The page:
Table 1

Logistic regression for single parasite species infections regardless of any other parasite species infection, accounting for household effects

Parasite

People infected (%)

Independent variable

People infected (%)

OR (95%CI)a

P -value

P. falciparum

250 (60.53)

Age (years)

   
  

0-5

57 (68.67)

1

 
  

5-16

96 (82.05)

2.08 (1.06;4.08)

0.032

  

>16

97 (45.54)

0.38(0.23;0.63)

<0.001

  

Sex

   
  

Female

1 29 (60.28)

1

 
  

Male

121 (60.80)

1.03(0.68;1.58)

0.872

S. mansoni

113 (27.36)

Age (years)

   
  

0-5

1 (1.20)

1

 
  

5-16

28 (23.93)

25.80(3.08 ;173.73

0.001

  

>16

84 (39.44)

53.81(7.21 ;401.50

<0.001

  

Sex

   
  

Female

28 (22.43)

1

 
  

Male

65 (32.66)

1.69(1.10;2.60)

0.016

Hookworm

129 (31.23)

Age (years)

   
  

0-5

4 (4.82)

1

 
  

5-16

39 (33.33)

9.88(3.50;27.80)

<0.001

  

>16

86 (40.38)

13.21(4.06;34.50)

<0.001

  

Sex

   
  

Female

54 (25.23)

1

 
  

Male

75 (37.69)

1.77(1.23;2.54)

0.002

aOdds Ratio

Table 2

Multinomial logistic regression for P. falciparum and S. mansoni mono and co-infection with age and sex as independent variables, accounting for household effects

 

Covariates

 

Sex

Age

Infection

Positive for infection (%)

RRR(CI95% Cl)b

P-value

RRR(CI95% Cl)b

P-value

P. f mono-infection**

140 (33.90)

1.2(0.71 ;2.02)

0.495

0.96(0.95;0.98)

<0.001

S.m mono-infection**

20 (4.84)

2.31 (1.21;4.40)

0.011

1.01(1.00;1.03)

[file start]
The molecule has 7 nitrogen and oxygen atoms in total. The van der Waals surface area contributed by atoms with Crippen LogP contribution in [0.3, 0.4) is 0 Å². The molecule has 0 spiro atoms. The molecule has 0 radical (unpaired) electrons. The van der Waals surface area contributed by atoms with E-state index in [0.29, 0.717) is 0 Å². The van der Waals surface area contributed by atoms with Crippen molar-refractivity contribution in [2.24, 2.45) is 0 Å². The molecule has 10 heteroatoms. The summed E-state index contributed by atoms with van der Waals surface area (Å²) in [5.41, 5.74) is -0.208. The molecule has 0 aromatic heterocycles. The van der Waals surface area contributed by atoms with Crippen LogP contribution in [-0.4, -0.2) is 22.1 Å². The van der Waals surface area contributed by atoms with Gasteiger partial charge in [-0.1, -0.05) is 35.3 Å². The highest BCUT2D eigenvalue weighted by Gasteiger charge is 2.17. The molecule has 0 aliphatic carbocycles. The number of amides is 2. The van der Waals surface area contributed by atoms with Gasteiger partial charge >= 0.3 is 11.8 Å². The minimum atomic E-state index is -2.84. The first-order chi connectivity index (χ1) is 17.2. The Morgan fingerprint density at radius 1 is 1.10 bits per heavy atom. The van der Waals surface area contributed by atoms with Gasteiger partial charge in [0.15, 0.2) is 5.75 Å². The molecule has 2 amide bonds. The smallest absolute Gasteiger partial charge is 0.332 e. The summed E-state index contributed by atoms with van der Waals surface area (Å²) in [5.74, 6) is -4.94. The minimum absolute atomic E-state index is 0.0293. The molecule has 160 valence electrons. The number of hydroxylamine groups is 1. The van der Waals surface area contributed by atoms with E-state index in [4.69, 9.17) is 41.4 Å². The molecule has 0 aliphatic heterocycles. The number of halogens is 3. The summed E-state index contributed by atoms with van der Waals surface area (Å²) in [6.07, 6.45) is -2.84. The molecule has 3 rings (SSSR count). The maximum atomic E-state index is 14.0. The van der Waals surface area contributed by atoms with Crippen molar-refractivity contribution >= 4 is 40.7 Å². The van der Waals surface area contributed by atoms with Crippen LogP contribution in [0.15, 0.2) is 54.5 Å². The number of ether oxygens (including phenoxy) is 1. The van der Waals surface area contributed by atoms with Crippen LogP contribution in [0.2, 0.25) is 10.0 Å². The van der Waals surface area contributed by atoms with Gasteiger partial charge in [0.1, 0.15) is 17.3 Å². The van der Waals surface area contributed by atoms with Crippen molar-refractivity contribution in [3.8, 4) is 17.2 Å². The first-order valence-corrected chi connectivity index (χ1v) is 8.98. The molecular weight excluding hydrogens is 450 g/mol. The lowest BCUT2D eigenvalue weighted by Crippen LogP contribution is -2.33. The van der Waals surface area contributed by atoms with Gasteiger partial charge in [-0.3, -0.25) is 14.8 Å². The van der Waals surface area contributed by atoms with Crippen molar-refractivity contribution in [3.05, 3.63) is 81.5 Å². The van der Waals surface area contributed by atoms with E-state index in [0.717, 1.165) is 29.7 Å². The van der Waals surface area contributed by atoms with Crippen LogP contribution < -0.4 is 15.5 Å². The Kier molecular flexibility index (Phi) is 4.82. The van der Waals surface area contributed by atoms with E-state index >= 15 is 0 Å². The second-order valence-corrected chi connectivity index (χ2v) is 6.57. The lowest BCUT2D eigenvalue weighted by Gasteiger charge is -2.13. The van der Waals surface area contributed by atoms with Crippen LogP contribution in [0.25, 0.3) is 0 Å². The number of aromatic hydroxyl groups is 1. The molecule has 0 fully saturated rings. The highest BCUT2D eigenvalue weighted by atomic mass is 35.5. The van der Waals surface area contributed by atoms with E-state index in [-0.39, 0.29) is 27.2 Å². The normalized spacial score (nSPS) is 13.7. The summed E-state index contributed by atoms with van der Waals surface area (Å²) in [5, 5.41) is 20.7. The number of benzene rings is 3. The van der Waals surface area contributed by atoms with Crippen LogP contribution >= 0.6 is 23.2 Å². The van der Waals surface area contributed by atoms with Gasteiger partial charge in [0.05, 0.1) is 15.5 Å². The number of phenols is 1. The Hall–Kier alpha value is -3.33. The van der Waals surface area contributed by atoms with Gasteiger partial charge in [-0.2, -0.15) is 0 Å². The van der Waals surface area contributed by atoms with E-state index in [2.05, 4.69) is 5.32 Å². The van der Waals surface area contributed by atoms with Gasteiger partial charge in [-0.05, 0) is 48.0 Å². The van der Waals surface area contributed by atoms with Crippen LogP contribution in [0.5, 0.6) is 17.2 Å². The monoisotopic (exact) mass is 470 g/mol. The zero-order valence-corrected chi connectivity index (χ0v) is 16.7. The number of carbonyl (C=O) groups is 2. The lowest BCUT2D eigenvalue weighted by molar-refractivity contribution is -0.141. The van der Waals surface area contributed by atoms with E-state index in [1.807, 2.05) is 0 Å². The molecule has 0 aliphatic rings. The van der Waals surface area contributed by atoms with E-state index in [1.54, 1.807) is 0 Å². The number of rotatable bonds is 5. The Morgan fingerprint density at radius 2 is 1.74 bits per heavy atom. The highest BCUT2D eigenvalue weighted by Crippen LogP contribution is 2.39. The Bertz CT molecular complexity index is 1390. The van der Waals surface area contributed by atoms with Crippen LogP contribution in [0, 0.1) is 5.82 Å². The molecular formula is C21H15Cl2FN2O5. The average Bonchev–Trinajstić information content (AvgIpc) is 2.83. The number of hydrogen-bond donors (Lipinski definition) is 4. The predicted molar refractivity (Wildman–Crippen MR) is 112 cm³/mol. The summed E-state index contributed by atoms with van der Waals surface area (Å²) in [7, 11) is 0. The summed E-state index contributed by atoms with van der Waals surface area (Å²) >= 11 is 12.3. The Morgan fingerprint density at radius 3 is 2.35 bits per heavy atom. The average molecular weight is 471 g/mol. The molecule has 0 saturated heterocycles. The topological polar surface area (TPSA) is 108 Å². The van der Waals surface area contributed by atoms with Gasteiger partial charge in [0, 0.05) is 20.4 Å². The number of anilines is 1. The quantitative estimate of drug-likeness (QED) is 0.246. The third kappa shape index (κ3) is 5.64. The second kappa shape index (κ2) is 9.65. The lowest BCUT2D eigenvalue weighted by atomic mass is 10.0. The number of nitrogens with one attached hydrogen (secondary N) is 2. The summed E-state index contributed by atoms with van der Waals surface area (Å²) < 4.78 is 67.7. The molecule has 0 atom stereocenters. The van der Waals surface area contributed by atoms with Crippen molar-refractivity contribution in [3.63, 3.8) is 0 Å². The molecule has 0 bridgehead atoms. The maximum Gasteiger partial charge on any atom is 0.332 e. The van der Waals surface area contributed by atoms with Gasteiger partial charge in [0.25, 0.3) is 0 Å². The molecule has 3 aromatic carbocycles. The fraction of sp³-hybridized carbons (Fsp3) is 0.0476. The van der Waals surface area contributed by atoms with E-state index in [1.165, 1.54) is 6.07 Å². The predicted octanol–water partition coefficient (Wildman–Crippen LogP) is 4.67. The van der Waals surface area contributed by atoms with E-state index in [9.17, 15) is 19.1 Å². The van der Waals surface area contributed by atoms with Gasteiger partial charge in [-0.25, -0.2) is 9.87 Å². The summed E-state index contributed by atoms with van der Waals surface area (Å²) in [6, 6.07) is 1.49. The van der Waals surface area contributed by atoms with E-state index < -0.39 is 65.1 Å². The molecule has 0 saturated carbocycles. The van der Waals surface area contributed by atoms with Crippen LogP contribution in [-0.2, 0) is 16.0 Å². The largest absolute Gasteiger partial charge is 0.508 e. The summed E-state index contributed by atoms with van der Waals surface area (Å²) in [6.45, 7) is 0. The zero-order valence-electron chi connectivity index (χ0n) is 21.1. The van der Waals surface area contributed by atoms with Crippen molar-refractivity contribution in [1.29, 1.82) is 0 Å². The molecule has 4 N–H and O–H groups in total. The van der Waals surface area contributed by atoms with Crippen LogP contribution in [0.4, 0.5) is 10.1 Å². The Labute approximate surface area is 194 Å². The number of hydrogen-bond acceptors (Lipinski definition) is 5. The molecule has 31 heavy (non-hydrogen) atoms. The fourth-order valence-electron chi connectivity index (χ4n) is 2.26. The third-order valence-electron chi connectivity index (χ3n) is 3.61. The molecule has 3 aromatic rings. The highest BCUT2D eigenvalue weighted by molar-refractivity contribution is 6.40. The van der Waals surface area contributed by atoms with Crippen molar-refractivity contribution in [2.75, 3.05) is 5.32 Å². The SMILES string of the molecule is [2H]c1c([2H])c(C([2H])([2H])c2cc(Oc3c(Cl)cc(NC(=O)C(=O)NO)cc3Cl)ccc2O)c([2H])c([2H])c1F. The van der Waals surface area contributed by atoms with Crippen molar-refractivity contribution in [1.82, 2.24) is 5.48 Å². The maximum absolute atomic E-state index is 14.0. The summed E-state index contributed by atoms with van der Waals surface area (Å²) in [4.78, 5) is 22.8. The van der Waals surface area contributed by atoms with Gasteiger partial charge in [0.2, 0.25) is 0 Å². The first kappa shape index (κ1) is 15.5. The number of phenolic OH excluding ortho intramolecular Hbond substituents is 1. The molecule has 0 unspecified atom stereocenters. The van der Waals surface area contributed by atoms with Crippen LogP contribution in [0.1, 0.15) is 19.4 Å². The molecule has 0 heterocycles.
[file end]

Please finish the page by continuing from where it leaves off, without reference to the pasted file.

0.102

P.f-S.m co-infection

35 (8.47)

1.77 (0.91 ;3.42)

0.092

0.99(0.98;1.01)

0.421

b Relative risk ratio

**People infected only with this parasite

Table 3

Multinomial logistic regression for P. falciparum and Hookworm mono and co-infection with age and sex as independent variables, accounting for household effects

 

Covariates

 

Sex

Age

Infection

Positive for infection (%)

RRR(CI95% CI)c

P-value

RRR(CI95% CI)c

P-value

P. f mono-infection**

140 (33.90)

1.16(0.68;1.98)

0.581

0.97(0.95;0.99)

<0.001

Hookworm mono-infection**

27 (6.54)

2.1(1.09;4.05)

0.026

1.02(1.01;1.04)

0.102

P.f-Hookworm co-infection

44 (10.65)

1.77(1.01 ;3.09)

0.045

0.99(0.98;1.01)

0.038

c Relative risk ratio

**People infected only with this parasite

Conclusion

This study confirms that polyparasitism is common in rural settings. However, implications of polyparasitism on morbidity and quality of life are not well understood. Further research should focus on understanding co-infection dynamics on the purpose of designing and implementing a sustainable intregreted control strategy.

Declarations

Acknowledgments

The study received financial support from Swiss National Foundation (Project No 32003B_132949/1).

Authors’ Affiliations

(1)
Departement Environnement et Santé, Centre Suisse de Recherches Scientifiques, Abidjan, Côte d’lvoire, 01 BP 1303 Abidjan 01
(2)
Unité de Formation et de Recherches en Biosciences, Université de Cocody, Abidjan, Côte d’lvoire, 22 PB 582 Abidjan 22
(3)
Department of Epidemiology and Public Health, SwissTropical and Public Health Institute, Basel, P.O 4002, Basel, Switzerland
(4)
University of Basel, P.O 4003, Basel, Switzerland
(5)
Unité de Formation et de Recherche en Biologie de la reproduction Animale, Université d’Abobo-Adjamé, Abidjan, Côte d’lvoire, 01 BP 801 Abidjan 01

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Copyright

© Yapi et al; licensee BioMed Central Ltd. 2012

This article is published under license to BioMed Central Ltd. This is an Open Access article distributed under the terms of the Creative Commons Attribution License (http://creativecommons.org/licenses/by/2.0), which permits unrestricted use, distribution, and reproduction in any medium, provided the original work is properly cited.